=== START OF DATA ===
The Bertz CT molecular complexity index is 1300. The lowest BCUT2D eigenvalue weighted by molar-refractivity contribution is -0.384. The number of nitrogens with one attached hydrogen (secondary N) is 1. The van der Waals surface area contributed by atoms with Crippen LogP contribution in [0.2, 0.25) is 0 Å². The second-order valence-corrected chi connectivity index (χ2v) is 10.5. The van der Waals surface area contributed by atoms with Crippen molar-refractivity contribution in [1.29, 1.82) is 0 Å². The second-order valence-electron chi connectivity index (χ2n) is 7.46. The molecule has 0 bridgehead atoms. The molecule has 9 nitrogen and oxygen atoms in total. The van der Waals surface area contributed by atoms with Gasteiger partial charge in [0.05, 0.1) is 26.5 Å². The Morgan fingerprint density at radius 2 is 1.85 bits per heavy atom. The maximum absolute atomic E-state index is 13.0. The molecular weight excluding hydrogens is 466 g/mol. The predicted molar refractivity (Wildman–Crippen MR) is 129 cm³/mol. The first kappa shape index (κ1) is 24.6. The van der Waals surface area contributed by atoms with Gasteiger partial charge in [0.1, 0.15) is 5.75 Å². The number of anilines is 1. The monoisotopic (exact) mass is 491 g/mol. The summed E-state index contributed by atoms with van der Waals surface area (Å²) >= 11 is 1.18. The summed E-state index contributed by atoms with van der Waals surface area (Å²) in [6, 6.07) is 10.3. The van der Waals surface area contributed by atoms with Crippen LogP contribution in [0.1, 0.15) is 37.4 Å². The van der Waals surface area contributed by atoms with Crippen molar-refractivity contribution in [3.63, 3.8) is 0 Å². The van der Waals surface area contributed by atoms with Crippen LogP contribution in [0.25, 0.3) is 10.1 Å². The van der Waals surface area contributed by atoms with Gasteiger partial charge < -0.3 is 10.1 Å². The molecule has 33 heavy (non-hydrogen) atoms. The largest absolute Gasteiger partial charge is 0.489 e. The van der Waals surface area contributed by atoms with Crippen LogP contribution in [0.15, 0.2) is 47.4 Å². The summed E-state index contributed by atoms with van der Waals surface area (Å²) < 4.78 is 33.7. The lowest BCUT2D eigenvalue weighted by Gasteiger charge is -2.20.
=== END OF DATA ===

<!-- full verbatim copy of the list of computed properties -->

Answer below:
The Bertz CT molecular complexity index is 1300. The lowest BCUT2D eigenvalue weighted by molar-refractivity contribution is -0.384. The number of nitrogens with one attached hydrogen (secondary N) is 1. The van der Waals surface area contributed by atoms with Crippen LogP contribution in [0.2, 0.25) is 0 Å². The second-order valence-corrected chi connectivity index (χ2v) is 10.5. The van der Waals surface area contributed by atoms with Crippen molar-refractivity contribution in [1.29, 1.82) is 0 Å². The second-order valence-electron chi connectivity index (χ2n) is 7.46. The molecule has 0 bridgehead atoms. The molecule has 9 nitrogen and oxygen atoms in total. The van der Waals surface area contributed by atoms with Gasteiger partial charge in [0.05, 0.1) is 26.5 Å². The Morgan fingerprint density at radius 2 is 1.85 bits per heavy atom. The maximum absolute atomic E-state index is 13.0. The molecular weight excluding hydrogens is 466 g/mol. The predicted molar refractivity (Wildman–Crippen MR) is 129 cm³/mol. The first kappa shape index (κ1) is 24.6. The van der Waals surface area contributed by atoms with Gasteiger partial charge in [0.1, 0.15) is 5.75 Å². The number of anilines is 1. The monoisotopic (exact) mass is 491 g/mol. The summed E-state index contributed by atoms with van der Waals surface area (Å²) >= 11 is 1.18. The summed E-state index contributed by atoms with van der Waals surface area (Å²) in [6, 6.07) is 10.3. The van der Waals surface area contributed by atoms with Crippen LogP contribution in [0.1, 0.15) is 37.4 Å². The van der Waals surface area contributed by atoms with Crippen molar-refractivity contribution in [3.63, 3.8) is 0 Å². The van der Waals surface area contributed by atoms with Crippen LogP contribution in [0.25, 0.3) is 10.1 Å². The van der Waals surface area contributed by atoms with Gasteiger partial charge < -0.3 is 10.1 Å². The molecule has 33 heavy (non-hydrogen) atoms. The largest absolute Gasteiger partial charge is 0.489 e. The van der Waals surface area contributed by atoms with Crippen LogP contribution in [0.15, 0.2) is 47.4 Å². The summed E-state index contributed by atoms with van der Waals surface area (Å²) < 4.78 is 33.7. The lowest BCUT2D eigenvalue weighted by Gasteiger charge is -2.20.